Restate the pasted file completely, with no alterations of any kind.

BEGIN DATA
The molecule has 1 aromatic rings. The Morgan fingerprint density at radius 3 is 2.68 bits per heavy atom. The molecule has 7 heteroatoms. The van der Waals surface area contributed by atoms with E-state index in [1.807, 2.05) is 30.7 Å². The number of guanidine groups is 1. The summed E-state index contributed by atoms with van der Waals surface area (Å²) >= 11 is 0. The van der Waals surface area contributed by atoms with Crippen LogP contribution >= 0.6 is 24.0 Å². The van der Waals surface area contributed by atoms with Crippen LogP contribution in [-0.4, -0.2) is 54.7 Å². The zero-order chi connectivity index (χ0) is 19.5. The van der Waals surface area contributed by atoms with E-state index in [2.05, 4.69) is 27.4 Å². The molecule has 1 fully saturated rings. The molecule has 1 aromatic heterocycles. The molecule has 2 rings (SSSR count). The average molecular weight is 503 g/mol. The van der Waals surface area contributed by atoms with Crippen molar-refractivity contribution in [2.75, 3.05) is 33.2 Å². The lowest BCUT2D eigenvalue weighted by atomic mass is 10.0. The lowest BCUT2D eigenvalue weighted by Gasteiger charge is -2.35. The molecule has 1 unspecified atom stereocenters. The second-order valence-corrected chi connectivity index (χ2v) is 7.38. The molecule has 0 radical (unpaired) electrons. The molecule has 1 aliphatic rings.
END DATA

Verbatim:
The molecule has 1 aromatic rings. The Morgan fingerprint density at radius 3 is 2.68 bits per heavy atom. The molecule has 7 heteroatoms. The van der Waals surface area contributed by atoms with E-state index in [1.807, 2.05) is 30.7 Å². The number of guanidine groups is 1. The summed E-state index contributed by atoms with van der Waals surface area (Å²) >= 11 is 0. The van der Waals surface area contributed by atoms with Crippen LogP contribution >= 0.6 is 24.0 Å². The van der Waals surface area contributed by atoms with Crippen LogP contribution in [-0.4, -0.2) is 54.7 Å². The zero-order chi connectivity index (χ0) is 19.5. The van der Waals surface area contributed by atoms with E-state index in [2.05, 4.69) is 27.4 Å². The molecule has 1 fully saturated rings. The molecule has 1 aromatic heterocycles. The molecule has 2 rings (SSSR count). The average molecular weight is 503 g/mol. The van der Waals surface area contributed by atoms with Crippen molar-refractivity contribution in [2.75, 3.05) is 33.2 Å². The lowest BCUT2D eigenvalue weighted by atomic mass is 10.0. The lowest BCUT2D eigenvalue weighted by Gasteiger charge is -2.35. The molecule has 1 unspecified atom stereocenters. The second-order valence-corrected chi connectivity index (χ2v) is 7.38. The molecule has 0 radical (unpaired) electrons. The molecule has 1 aliphatic rings.